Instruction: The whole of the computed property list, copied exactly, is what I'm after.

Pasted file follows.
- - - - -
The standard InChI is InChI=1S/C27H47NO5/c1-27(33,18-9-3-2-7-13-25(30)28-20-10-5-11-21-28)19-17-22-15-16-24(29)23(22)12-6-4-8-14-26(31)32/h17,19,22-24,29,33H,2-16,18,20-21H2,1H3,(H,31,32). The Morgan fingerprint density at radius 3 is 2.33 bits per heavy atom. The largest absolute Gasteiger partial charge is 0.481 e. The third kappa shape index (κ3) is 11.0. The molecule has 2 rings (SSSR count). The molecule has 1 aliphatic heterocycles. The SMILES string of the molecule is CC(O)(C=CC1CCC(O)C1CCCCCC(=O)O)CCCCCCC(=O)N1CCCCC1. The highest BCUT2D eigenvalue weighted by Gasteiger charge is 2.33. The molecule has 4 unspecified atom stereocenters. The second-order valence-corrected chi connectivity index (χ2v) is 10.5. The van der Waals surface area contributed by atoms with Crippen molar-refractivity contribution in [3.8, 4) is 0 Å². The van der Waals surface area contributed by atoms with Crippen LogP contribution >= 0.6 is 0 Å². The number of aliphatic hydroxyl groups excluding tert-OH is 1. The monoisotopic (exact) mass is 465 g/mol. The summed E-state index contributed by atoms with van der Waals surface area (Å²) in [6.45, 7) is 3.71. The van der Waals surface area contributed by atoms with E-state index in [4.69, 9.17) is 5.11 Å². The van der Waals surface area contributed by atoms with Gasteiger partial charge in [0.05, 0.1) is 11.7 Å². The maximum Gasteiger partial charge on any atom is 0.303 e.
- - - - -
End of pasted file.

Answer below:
The standard InChI is InChI=1S/C27H47NO5/c1-27(33,18-9-3-2-7-13-25(30)28-20-10-5-11-21-28)19-17-22-15-16-24(29)23(22)12-6-4-8-14-26(31)32/h17,19,22-24,29,33H,2-16,18,20-21H2,1H3,(H,31,32). The Morgan fingerprint density at radius 3 is 2.33 bits per heavy atom. The largest absolute Gasteiger partial charge is 0.481 e. The third kappa shape index (κ3) is 11.0. The molecule has 2 rings (SSSR count). The molecule has 1 aliphatic heterocycles. The SMILES string of the molecule is CC(O)(C=CC1CCC(O)C1CCCCCC(=O)O)CCCCCCC(=O)N1CCCCC1. The highest BCUT2D eigenvalue weighted by Gasteiger charge is 2.33. The molecule has 4 unspecified atom stereocenters. The second-order valence-corrected chi connectivity index (χ2v) is 10.5. The van der Waals surface area contributed by atoms with Crippen molar-refractivity contribution in [3.8, 4) is 0 Å². The van der Waals surface area contributed by atoms with Crippen LogP contribution >= 0.6 is 0 Å². The number of aliphatic hydroxyl groups excluding tert-OH is 1. The monoisotopic (exact) mass is 465 g/mol. The summed E-state index contributed by atoms with van der Waals surface area (Å²) in [6.45, 7) is 3.71. The van der Waals surface area contributed by atoms with E-state index in [4.69, 9.17) is 5.11 Å². The van der Waals surface area contributed by atoms with Gasteiger partial charge in [0.05, 0.1) is 11.7 Å². The maximum Gasteiger partial charge on any atom is 0.303 e.